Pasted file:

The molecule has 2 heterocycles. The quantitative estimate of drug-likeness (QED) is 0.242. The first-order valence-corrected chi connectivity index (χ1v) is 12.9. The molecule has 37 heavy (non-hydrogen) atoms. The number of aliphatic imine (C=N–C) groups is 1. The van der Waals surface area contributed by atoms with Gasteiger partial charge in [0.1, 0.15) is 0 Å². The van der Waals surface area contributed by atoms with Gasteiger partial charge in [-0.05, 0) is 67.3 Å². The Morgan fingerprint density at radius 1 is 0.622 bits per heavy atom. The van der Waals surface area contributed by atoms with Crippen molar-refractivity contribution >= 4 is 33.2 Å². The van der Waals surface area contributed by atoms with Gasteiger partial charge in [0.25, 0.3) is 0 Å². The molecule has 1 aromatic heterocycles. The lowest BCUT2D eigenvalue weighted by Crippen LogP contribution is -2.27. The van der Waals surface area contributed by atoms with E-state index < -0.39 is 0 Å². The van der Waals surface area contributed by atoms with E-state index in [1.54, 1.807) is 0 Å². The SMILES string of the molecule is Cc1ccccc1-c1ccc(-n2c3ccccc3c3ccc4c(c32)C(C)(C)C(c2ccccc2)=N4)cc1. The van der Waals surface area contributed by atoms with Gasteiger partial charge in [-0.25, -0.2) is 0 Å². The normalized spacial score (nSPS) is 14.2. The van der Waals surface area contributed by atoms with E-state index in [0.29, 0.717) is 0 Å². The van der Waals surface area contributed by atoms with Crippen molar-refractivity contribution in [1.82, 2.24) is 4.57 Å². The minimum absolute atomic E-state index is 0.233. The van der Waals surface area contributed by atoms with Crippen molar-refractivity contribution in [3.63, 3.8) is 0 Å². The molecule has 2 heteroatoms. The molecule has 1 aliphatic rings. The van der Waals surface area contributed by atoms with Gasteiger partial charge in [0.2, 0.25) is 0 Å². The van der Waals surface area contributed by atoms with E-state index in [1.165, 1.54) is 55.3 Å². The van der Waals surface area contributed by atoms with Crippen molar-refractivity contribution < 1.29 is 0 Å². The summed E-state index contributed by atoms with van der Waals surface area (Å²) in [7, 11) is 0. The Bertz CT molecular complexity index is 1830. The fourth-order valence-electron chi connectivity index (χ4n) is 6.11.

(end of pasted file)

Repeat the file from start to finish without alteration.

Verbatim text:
The molecule has 2 heterocycles. The quantitative estimate of drug-likeness (QED) is 0.242. The first-order valence-corrected chi connectivity index (χ1v) is 12.9. The molecule has 37 heavy (non-hydrogen) atoms. The number of aliphatic imine (C=N–C) groups is 1. The van der Waals surface area contributed by atoms with Gasteiger partial charge in [0.1, 0.15) is 0 Å². The van der Waals surface area contributed by atoms with Gasteiger partial charge in [-0.05, 0) is 67.3 Å². The Morgan fingerprint density at radius 1 is 0.622 bits per heavy atom. The van der Waals surface area contributed by atoms with Crippen molar-refractivity contribution >= 4 is 33.2 Å². The van der Waals surface area contributed by atoms with Gasteiger partial charge in [0.25, 0.3) is 0 Å². The molecule has 1 aromatic heterocycles. The lowest BCUT2D eigenvalue weighted by Crippen LogP contribution is -2.27. The van der Waals surface area contributed by atoms with E-state index < -0.39 is 0 Å². The van der Waals surface area contributed by atoms with E-state index in [1.54, 1.807) is 0 Å². The SMILES string of the molecule is Cc1ccccc1-c1ccc(-n2c3ccccc3c3ccc4c(c32)C(C)(C)C(c2ccccc2)=N4)cc1. The van der Waals surface area contributed by atoms with Gasteiger partial charge in [-0.25, -0.2) is 0 Å². The normalized spacial score (nSPS) is 14.2. The van der Waals surface area contributed by atoms with E-state index in [0.29, 0.717) is 0 Å². The van der Waals surface area contributed by atoms with Crippen molar-refractivity contribution in [1.82, 2.24) is 4.57 Å². The minimum absolute atomic E-state index is 0.233. The van der Waals surface area contributed by atoms with Crippen molar-refractivity contribution in [3.63, 3.8) is 0 Å². The molecule has 2 heteroatoms. The molecule has 1 aliphatic rings. The van der Waals surface area contributed by atoms with Gasteiger partial charge in [0.2, 0.25) is 0 Å². The van der Waals surface area contributed by atoms with E-state index in [1.165, 1.54) is 55.3 Å². The van der Waals surface area contributed by atoms with Crippen molar-refractivity contribution < 1.29 is 0 Å². The summed E-state index contributed by atoms with van der Waals surface area (Å²) in [7, 11) is 0. The Bertz CT molecular complexity index is 1830. The fourth-order valence-electron chi connectivity index (χ4n) is 6.11.